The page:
We are really excited to be hosting a book club at Africa Utopia later this month looking at how Poetry Meets Pan-Africanism on Sunday 22 July at 12pm. We will be exploring pieces of poetry that have not received the acclaim they deserve or that have simply been forgotten from living memory. We will be focusing on women’s poetic contributions to the Pan-African movement, so join us for this discussion and find out about some amazing poetry written by African women you may not have come across before!
When we think of Pan-Africanism, the history behind the movement, we largely focus on male figures like Nkrumah, Touré, Sankara and Garvey for instance, who all contributed to its development and advancement. When we think of the Négritude movement and its poets, again we lean to the words of Diop, Senghor and Césaire. What about the African women who were also behind such pivotal movements that shaped ideologies on African identity, culture, politics and unity? In this book club, Afrikult. will explore the poetry of Nontsizi Mgqwetho (1900s, South Africa, Xhosa), Noémia de Sousa (1940s-60s, Mozambique, Portuguese), Annette M’Baye d’Erneville (1960s-2000s, Senegal, French) and Nayyirah Waheed (2010s, America, English) to consider the poetic ideas and responses women had to Pan-Africanism and Négritude in their own words.
Here’s more about the poets:
Nontsizi Mgqwetho (1900s, South Africa, Xhosa)
Nontsizi Mgqwetho was a South African poet who is widely regarded as “the first and only female poet to have written a substantial body of poetry in isiXhosa”. She is well known for her poetry which was published in Umteteli wa Bantu, a multilingual weekly Johannesburg newspaper, from 23 October 1920 until 5 January 1929. The poet’s body of work from this period has cemented her place as one of the greatest literary artists ever to write in isiXhosa. Her poetry has been described as swaggering, urgent, confrontational and said to reveal more about the identity and struggles of an urban Christian black woman from the 19th century than other texts of that era.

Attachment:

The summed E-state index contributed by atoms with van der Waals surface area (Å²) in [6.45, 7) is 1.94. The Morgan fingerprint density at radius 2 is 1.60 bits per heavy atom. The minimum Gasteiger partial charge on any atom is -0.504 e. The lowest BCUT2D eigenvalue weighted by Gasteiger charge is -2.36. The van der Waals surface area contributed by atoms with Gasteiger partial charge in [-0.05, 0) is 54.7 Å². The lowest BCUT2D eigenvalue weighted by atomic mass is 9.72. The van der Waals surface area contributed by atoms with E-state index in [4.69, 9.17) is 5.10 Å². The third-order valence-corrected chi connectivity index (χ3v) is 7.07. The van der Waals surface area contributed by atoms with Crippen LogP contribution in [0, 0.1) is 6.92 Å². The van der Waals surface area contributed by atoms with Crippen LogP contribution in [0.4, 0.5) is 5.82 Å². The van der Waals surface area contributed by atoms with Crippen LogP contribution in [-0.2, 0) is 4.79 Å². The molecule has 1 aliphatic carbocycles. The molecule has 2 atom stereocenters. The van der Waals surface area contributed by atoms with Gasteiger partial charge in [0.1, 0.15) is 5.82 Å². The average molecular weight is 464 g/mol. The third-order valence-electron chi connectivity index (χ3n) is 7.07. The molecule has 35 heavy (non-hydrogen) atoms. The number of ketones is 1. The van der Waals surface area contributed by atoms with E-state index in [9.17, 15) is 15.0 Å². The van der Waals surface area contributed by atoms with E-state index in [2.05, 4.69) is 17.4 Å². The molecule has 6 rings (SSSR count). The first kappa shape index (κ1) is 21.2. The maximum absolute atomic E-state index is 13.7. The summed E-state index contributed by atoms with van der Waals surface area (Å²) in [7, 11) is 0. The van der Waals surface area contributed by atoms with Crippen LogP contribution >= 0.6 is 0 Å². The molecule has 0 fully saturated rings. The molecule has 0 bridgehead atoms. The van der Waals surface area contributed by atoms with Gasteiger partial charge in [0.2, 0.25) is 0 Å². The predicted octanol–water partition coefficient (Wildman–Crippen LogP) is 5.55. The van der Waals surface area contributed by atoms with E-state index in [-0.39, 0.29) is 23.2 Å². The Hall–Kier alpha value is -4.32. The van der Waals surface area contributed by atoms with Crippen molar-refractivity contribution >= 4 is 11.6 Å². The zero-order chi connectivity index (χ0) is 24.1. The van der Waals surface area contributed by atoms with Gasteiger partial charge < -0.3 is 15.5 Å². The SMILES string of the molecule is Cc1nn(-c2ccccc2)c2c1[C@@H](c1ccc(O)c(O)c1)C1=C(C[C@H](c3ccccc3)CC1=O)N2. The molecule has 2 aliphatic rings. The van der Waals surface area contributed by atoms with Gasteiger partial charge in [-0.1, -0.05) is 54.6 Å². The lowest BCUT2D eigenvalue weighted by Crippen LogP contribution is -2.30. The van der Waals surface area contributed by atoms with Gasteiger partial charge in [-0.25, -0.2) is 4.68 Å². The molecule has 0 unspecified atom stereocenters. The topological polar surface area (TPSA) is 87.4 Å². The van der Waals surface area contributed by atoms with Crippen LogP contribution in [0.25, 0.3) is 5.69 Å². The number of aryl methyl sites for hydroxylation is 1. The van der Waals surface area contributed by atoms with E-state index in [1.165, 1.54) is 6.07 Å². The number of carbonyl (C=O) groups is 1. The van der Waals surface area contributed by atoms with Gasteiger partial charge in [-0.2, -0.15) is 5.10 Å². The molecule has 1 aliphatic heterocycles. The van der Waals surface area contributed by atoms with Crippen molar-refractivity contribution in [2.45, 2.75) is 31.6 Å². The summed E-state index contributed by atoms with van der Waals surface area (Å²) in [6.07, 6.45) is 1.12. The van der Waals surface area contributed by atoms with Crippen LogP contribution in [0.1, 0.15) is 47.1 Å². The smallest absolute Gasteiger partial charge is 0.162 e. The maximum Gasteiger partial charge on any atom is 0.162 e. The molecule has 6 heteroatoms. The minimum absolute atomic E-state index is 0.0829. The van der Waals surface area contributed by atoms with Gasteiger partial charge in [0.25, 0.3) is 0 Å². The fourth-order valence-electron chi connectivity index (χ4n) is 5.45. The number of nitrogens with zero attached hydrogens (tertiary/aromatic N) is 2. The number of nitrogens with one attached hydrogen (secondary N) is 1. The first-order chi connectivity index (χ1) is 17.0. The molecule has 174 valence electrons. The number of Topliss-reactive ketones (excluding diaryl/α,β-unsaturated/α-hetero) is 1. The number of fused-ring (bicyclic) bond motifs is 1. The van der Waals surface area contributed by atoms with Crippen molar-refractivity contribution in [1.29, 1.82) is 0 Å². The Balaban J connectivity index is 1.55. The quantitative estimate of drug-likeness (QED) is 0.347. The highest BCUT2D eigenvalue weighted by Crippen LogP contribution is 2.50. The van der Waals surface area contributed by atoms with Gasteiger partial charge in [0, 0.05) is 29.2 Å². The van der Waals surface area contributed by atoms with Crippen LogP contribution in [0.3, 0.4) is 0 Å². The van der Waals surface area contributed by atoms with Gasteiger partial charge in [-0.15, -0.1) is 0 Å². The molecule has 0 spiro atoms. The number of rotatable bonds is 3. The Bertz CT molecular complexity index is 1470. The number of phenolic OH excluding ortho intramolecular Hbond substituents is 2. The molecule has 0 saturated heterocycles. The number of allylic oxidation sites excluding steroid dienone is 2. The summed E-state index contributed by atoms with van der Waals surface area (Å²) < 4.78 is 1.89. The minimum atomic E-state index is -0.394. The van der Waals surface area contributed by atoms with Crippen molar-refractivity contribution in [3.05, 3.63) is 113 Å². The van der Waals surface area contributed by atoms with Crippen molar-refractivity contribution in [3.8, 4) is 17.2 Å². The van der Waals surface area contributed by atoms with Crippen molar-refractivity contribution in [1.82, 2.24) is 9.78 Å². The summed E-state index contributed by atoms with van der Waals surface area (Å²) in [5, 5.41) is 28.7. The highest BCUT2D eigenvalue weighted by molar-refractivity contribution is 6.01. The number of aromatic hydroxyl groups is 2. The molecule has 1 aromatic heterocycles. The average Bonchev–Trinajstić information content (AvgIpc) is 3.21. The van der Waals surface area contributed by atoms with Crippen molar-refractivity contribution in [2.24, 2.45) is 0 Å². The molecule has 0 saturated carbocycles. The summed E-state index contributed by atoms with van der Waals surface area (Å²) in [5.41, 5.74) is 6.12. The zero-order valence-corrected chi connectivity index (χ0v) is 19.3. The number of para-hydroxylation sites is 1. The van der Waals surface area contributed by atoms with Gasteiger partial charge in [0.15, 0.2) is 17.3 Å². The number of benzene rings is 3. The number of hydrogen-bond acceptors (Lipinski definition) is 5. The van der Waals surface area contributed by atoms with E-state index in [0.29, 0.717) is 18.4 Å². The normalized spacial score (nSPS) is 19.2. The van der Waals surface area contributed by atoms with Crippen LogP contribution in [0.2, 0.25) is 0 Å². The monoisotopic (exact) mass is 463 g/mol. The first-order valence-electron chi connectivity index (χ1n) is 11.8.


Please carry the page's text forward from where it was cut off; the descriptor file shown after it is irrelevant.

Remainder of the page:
Noémia de Sousa (1940s-60s, Mozambique, Portuguese)
Born in Mozambique, poet and newspaper editor Noémia de Sousa was educated in Brazil. Jailed briefly in Mozambique for her political activism, she later lived in Lisbon and France. She edited the women’s pages of the newspaper O Brado Africano from 1949 to 1951, and her poems were circulated in the mimeographed collection Sangue Negro (ca. 1951). One of the first African women poets to gain a wide literary audience, she often published under the pseudonym Vera Micaia.
Annette M’Baye d’Erneville (1960s-2000s, Senegal, French)
Annette Mbaye d’Erneville was born in 1926. She was educated at both primary and secondary school level by the religious order of nuns of Saint-Joseph de Cluny, in Saint-Louis. From 1942 to 1945 she went to the Ecole Normale in Rufisque where she was influenced by the avant-garde ideas of Madame Le Goff, head of that establishment. Annette Mbaye d’Erneville continued her studies in Paris where she obtained a diploma in journalism and radio. In 1957 she returned to Senegal and launched a new journal with some friends, entitled “Femmes de Soleil”. However, it was not until 1963 that this review, later renamed “Awa”, became successful. For many years, she worked as a programme director at the broadcasting studio in Senegal.
Nayyirah Waheed (2010s, America, English)
Nayyirah Waheed is a US based poet who has published two books of poetry titled salt. (2013) and Nejma (2015). Her poetry revolves around the themes of love, identity, race, and feminism, and are categorised by her use of punctuation, lowercase letters, and the brevity of her words.
The poems will be provided at the book club, and we will be looking at the English translations. Spaces are limited and will be on a first come, first serve basis.